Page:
I can’t decide how to use one of these in my next project. I need to think it through and do a couple sketches first. Another funny contradiction you hear in the art world sometimes is, a teacher tells the students to just do it, don’t think about it. That sounds weird to me. I would have to take some kind of drug to stop from thinking.  What those teachers want is some subconscious thought to come out in the art.  They like a dream quality in art, I guess. I’m not doing that. I think there’s a reason why the subconscious is sub. It’s a bad decision maker.

These windows were well planned. That, and the great technical skill of the artists make them masterpieces.

A Good View at Agecroft Hall / oil

img_1828

It’s the most zen place in town.  I’m not a follower of an Eastern religion, but it’s easy to pick up the vibe. That’s one of the benefits of painting in plein air. I have a reason to hang around under a tree like Buddha! hahahahahah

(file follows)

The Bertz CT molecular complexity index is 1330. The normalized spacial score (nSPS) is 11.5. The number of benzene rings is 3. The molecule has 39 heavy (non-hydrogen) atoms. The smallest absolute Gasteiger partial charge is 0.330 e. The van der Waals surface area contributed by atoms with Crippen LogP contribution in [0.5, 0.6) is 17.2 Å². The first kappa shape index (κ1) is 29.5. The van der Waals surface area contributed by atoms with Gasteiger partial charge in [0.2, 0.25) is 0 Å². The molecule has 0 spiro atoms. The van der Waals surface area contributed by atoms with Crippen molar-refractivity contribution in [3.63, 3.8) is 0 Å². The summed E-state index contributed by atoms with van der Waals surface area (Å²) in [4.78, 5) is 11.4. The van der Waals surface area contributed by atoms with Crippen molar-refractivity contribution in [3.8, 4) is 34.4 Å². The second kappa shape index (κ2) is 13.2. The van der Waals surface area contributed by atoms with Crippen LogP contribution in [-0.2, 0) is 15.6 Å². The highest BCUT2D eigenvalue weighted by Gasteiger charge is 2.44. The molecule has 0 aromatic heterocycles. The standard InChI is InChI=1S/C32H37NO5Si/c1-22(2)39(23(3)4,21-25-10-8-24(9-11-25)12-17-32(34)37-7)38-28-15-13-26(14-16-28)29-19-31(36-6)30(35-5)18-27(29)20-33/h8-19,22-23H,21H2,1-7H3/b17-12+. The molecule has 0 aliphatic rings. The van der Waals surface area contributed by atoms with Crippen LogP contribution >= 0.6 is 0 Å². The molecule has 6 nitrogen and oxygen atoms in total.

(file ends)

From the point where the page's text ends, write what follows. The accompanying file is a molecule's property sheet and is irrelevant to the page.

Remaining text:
I started on this painting a month or so ago and finished it last week. The trees changed faster than I could paint them. I could keep going and going making corrections but decided not to because I’m starting on the next painting  now.

The banana trees were taken out of the garden before I finished painting them, but I had enough of a start that I could finish them at home. I liked them in the composition. They wouldn’t have lived through the frost. Now they’re in a greenhouse.img_1813

This is what the scene looked like to my camera when I got started. I drew it before I took the photo. The photo looks a lot different than what I drew, so I’m not sure if my perspective is right or if the camera’s perspective is better. I decided my painting doesn’t need the  hedge and close up fence that show in the photo. It might be too much darkness on the bottom of the canvas for a good composition.